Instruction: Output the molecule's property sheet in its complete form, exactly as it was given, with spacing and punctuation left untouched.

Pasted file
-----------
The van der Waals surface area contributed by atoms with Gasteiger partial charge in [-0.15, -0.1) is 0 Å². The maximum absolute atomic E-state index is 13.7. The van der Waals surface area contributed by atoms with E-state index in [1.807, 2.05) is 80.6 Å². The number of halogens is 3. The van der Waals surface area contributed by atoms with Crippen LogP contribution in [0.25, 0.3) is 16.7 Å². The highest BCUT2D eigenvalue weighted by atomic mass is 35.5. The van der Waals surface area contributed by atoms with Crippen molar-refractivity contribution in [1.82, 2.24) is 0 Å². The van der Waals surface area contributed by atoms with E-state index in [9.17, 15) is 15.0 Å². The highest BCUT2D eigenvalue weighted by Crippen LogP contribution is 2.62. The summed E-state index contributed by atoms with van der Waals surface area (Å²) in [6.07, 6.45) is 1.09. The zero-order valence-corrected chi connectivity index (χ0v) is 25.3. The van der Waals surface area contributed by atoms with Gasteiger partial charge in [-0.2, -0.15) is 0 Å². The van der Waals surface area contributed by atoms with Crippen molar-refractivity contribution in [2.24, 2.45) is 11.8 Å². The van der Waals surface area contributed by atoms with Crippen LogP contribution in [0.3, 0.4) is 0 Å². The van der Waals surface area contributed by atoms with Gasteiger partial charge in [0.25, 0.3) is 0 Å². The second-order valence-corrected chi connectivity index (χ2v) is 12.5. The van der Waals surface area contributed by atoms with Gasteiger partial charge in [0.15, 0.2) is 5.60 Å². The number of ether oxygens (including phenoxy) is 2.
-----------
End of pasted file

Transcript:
The van der Waals surface area contributed by atoms with Gasteiger partial charge in [-0.15, -0.1) is 0 Å². The maximum absolute atomic E-state index is 13.7. The van der Waals surface area contributed by atoms with E-state index in [1.807, 2.05) is 80.6 Å². The number of halogens is 3. The van der Waals surface area contributed by atoms with Crippen LogP contribution in [0.25, 0.3) is 16.7 Å². The highest BCUT2D eigenvalue weighted by atomic mass is 35.5. The van der Waals surface area contributed by atoms with Crippen molar-refractivity contribution in [1.82, 2.24) is 0 Å². The van der Waals surface area contributed by atoms with E-state index in [9.17, 15) is 15.0 Å². The highest BCUT2D eigenvalue weighted by Crippen LogP contribution is 2.62. The summed E-state index contributed by atoms with van der Waals surface area (Å²) in [6.07, 6.45) is 1.09. The zero-order valence-corrected chi connectivity index (χ0v) is 25.3. The van der Waals surface area contributed by atoms with Gasteiger partial charge in [-0.2, -0.15) is 0 Å². The van der Waals surface area contributed by atoms with Crippen molar-refractivity contribution in [2.24, 2.45) is 11.8 Å². The van der Waals surface area contributed by atoms with Crippen LogP contribution in [0.3, 0.4) is 0 Å². The van der Waals surface area contributed by atoms with Gasteiger partial charge in [0.25, 0.3) is 0 Å². The second-order valence-corrected chi connectivity index (χ2v) is 12.5. The van der Waals surface area contributed by atoms with Gasteiger partial charge in [0.15, 0.2) is 5.60 Å². The number of ether oxygens (including phenoxy) is 2.